of those books," declared Mr. : Kroner.
"Millions of dollars have been received
and paid . out. . yet tho record of the
Income and expenditures, which are th
property of the public, has been re-"
fused, I was not able to obtain access
to the . books, and I do ; not think any
other outsider would be able to know
what method of expenditure has been
used. ' ' ,v v
' Cherishes Wo Spite.
! "I have not any spite against the
school board or Its membeis.' I am act
ing as a citixe'n. When: I found that
I could build brick school building
in outside towns 25 per cent cheaper
than wooden buildings are erected in
Portland, I determined that it was high
time we taxpayers should know what
was becoming of our money. If the
school ' board has . been dealing fairly
by us,! the. Investigation will prove the
board's vindication. It is our right un
der; any circumstances - to' know what
the board his been doing."" Y
Mr. Kroner and associate architects,
members of the Portland Architectural
club, have put their case into the hands
of Attorney John A. Jeffrey. inBtruct
ing him to inaugurate an investigation,
to-be voluntarily, submitted to by the
school board, if possible, -and If not to
put it Into the liands of tho grand Jury
for a formal . Inquisition.. . . ,' : ''
"There- are many things connected
with the. present school board's administration,-especially
, on- the part of
some of Its members, that do not seem
right . to. me."5 said Mr.n Kroner. "We
have statements which have been sworn
to : which we : would like..: explained by
the members of the school .board t.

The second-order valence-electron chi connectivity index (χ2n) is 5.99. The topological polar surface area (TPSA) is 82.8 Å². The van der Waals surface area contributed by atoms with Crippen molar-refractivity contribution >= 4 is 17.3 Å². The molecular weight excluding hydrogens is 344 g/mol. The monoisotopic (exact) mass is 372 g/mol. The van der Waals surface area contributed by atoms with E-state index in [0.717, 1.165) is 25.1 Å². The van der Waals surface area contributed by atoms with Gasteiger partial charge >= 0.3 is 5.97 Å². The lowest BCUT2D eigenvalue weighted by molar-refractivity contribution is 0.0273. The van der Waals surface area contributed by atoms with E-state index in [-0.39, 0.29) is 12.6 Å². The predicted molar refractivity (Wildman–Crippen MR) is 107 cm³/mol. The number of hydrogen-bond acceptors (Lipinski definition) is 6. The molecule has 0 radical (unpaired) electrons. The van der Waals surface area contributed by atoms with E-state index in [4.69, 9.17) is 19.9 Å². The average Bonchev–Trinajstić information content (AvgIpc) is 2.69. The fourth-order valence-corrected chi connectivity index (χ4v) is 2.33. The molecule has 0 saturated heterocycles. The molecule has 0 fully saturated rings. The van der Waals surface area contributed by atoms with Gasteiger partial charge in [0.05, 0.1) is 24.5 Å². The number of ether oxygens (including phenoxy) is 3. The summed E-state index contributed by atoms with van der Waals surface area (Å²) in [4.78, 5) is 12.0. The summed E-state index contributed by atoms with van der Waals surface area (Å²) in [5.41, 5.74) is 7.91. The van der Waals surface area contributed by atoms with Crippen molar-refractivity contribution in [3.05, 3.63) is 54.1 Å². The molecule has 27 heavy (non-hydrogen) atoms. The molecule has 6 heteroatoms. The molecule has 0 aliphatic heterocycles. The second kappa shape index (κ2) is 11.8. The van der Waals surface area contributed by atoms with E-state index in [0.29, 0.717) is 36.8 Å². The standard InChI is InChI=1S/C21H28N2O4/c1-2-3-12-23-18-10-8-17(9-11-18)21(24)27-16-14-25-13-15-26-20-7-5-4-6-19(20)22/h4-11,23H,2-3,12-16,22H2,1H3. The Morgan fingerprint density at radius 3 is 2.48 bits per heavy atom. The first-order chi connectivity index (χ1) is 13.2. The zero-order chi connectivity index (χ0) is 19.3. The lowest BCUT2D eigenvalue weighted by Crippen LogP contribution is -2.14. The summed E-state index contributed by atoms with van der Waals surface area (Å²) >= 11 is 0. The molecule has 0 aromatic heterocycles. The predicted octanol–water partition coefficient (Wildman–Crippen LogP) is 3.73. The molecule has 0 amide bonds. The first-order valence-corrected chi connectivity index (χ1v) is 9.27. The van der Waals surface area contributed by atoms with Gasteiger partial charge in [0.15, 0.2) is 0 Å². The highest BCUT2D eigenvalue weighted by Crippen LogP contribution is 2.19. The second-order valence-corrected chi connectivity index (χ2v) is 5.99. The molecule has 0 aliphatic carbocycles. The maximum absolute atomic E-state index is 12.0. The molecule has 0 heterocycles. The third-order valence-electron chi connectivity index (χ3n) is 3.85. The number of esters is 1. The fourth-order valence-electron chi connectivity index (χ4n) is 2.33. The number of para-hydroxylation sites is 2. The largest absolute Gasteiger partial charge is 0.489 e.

whom they have been referred. Con-
aequeatly.- wo think it -high time to
have auch an Investigation, as we pro
pose tof institute." ' f
- Kept Bad Faith.
That the school board kept bad faith
with the Architectural club, Is the alle
gation of an -officer of the club. In
a statement made yesterday ho madn
reference not only to the wuy In. which-
the contest . for the JerrerBon iiijcii
school ' was dH-lded. " but the failure
to follow a competitive plan- for sut-
.(Contlnued on Page Two.)
Bolivian Consular Agent Killed
by Blanche Planchen, Whom
.He Had Discarded.
"U'olte'l Praaa tac4 Wlro.l
Algiers, Feb.: Ii foe victim o th
mistress he had east ur, f-no.'
LDachot.' consular agent for botiua,-
Ilea dead ln tho Bolivian conMilHt-. 1 in
waa Shot and killed lxft evening iv
Blanche Planehan white he w K' frr
to a nir in-his automobile to in juit-?
about the lot French llnt-r 'lij".v.
Throughout : the night the mil in.r! f
attempted to conceal the Ufent.ty of IV,
woman pud her- vl.-tlm, In .vw
official ' twioii." i'-'! ' '
tha affair.
Public sympathy hern 1 a'l f"r '
Planchen. !; Ilmvhot . w m uc- j
wa reputed to Im tf.'.?!.y.